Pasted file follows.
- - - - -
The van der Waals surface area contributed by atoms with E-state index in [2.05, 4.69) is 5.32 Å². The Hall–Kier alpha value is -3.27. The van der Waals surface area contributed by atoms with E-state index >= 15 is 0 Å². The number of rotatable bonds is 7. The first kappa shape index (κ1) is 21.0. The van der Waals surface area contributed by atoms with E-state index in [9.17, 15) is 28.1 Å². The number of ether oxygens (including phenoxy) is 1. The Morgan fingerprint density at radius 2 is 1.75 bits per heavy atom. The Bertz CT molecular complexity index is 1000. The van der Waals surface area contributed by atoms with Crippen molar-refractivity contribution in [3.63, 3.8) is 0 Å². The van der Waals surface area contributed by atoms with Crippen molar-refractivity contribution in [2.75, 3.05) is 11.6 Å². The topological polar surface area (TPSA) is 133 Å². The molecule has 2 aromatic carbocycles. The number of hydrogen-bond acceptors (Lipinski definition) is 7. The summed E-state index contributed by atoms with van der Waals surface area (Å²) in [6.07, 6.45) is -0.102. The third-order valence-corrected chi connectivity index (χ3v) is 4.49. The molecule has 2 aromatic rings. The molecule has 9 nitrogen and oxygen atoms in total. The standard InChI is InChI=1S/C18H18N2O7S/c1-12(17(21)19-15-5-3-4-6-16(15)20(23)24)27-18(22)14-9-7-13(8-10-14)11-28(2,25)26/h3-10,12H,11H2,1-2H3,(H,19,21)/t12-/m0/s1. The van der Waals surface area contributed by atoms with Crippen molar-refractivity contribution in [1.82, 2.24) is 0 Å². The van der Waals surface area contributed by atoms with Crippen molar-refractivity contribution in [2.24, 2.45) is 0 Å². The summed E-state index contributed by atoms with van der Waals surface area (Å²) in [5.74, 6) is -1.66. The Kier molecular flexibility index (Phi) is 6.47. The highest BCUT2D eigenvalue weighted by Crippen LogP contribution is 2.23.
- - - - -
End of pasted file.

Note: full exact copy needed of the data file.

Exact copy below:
The van der Waals surface area contributed by atoms with E-state index in [2.05, 4.69) is 5.32 Å². The Hall–Kier alpha value is -3.27. The van der Waals surface area contributed by atoms with E-state index >= 15 is 0 Å². The number of rotatable bonds is 7. The first kappa shape index (κ1) is 21.0. The van der Waals surface area contributed by atoms with E-state index in [9.17, 15) is 28.1 Å². The number of ether oxygens (including phenoxy) is 1. The Morgan fingerprint density at radius 2 is 1.75 bits per heavy atom. The Bertz CT molecular complexity index is 1000. The van der Waals surface area contributed by atoms with Crippen molar-refractivity contribution in [3.63, 3.8) is 0 Å². The van der Waals surface area contributed by atoms with Crippen molar-refractivity contribution in [2.75, 3.05) is 11.6 Å². The topological polar surface area (TPSA) is 133 Å². The molecule has 2 aromatic carbocycles. The number of hydrogen-bond acceptors (Lipinski definition) is 7. The summed E-state index contributed by atoms with van der Waals surface area (Å²) in [6.07, 6.45) is -0.102. The third-order valence-corrected chi connectivity index (χ3v) is 4.49. The molecule has 2 aromatic rings. The molecule has 9 nitrogen and oxygen atoms in total. The standard InChI is InChI=1S/C18H18N2O7S/c1-12(17(21)19-15-5-3-4-6-16(15)20(23)24)27-18(22)14-9-7-13(8-10-14)11-28(2,25)26/h3-10,12H,11H2,1-2H3,(H,19,21)/t12-/m0/s1. The van der Waals surface area contributed by atoms with Crippen molar-refractivity contribution in [1.82, 2.24) is 0 Å². The van der Waals surface area contributed by atoms with Crippen molar-refractivity contribution in [2.24, 2.45) is 0 Å². The summed E-state index contributed by atoms with van der Waals surface area (Å²) in [5.74, 6) is -1.66. The Kier molecular flexibility index (Phi) is 6.47. The highest BCUT2D eigenvalue weighted by Crippen LogP contribution is 2.23.